Let’s just say it like it is: Twitter is time-consuming.
It’s the reason some of us back slowly in the other direction while others of us don’t hit the sheets until three a.m. We are keenly aware of the ramifications of tweeting well, tweeting consistently, and choose to duck out or dive in.
I get that. In fact, I commend you.
There has been a backlog of times in the last two years, specifically, when I thought, “Gosh, this Twitter thing is a lot of work.”
But if you know me – especially in 140 characters or less – you know that Twitter has built friendships and collaborations for me that would never have existed outside of the World Wide Web.
So let’s talk about that. As creative, emotion-driven and passion-seeking creatures, that is a glorious attribute for a social network.
Finding handwritten letters of encouragement and support in your mailbox will make every unnoticed tweet feel like a grain of sand in the ocean of your life. (P.S. That’s what it is anyway.)
To be fair, it’s helpful to dissect both the pros and the cons of Twitter for creative makers and writers and designers and so forth.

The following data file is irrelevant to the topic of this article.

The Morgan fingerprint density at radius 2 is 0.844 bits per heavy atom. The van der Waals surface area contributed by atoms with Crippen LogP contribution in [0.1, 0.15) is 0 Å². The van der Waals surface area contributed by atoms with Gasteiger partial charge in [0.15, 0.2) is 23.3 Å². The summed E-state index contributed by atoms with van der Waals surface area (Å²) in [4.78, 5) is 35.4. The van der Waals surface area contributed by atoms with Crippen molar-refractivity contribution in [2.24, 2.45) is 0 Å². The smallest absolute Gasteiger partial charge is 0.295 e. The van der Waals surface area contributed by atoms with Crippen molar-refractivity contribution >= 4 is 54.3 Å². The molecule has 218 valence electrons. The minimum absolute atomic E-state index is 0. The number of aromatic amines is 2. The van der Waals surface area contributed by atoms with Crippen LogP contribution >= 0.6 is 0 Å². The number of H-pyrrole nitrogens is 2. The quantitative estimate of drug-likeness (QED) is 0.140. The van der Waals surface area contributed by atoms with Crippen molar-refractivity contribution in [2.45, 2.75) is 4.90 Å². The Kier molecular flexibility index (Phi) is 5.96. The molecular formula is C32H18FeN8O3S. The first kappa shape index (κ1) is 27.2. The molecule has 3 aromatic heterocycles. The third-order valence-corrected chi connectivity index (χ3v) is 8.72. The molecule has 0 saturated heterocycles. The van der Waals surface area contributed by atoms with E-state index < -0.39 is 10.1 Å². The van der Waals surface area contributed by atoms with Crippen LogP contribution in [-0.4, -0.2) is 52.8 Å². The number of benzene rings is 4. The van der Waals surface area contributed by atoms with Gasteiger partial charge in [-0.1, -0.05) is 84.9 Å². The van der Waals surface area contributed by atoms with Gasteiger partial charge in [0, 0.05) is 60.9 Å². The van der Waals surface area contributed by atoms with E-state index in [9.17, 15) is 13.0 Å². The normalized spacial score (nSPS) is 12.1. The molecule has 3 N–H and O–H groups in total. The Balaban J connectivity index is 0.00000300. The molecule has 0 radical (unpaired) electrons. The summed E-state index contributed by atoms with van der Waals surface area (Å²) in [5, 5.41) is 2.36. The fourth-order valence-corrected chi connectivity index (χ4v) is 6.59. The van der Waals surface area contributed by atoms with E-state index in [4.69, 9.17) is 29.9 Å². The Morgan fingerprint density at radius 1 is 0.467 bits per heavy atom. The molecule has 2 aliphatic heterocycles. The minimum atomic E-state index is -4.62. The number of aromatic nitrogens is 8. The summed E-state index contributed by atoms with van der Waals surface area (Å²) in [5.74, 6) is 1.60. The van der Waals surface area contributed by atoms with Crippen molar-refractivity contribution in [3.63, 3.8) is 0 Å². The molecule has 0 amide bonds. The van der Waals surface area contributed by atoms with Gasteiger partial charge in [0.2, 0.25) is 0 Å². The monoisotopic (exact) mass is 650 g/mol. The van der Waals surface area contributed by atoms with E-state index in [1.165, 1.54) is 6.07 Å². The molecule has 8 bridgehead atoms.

+ Every response is direct; your customer service never ever has trouble defending itself after you publically address the good and the bad on a person-by-person basis.
+ Your PR strategy just got personal, too. You’d like to sit pretty on that homepage? By learning about the media outlet and its reporters, engaging with them in the least creepy way ever, pitch time doesn’t feel like Doomsday.
+ You know who loves you and why. When the same small army re-tweets you or responds to your questions, it becomes pretty clear which relationships to focus on. Before Twitter, we didn’t know who was passing along our work to their friends and talking about us over dinner; now, we almost do.
- The more it works, the more time it requires. When people engage with you, it’s in your best interest to respond to them in a somewhat timely fashion. But eventually, your engaged audience may grow beyond what’s humanly possible to address. And then, you’ll have to rethink how you react.
- It might not house your demographic. Twitter is a beautiful equalizer and powerful connector, but it requires a strategy. If your goal is to showcase visual content, you might be better off using a less text-heavy medium. It’s great practice for crafting swoon-worthy sentences though.
- It shouldn’t be, and can’t be, the only way you build relationships. First connections via Twitter are excellent, but it’s easy for those connections to fall off the map if neither party makes an effort to continue them. It’s the same as any other relationship: you can’t ignore your boyfriend for six months while you parade around Europe and expect him to meet you at Baggage Claim.
Where does Twitter fall for you on the social media spectrum? Are you a naysayer or a proud supporter and why?
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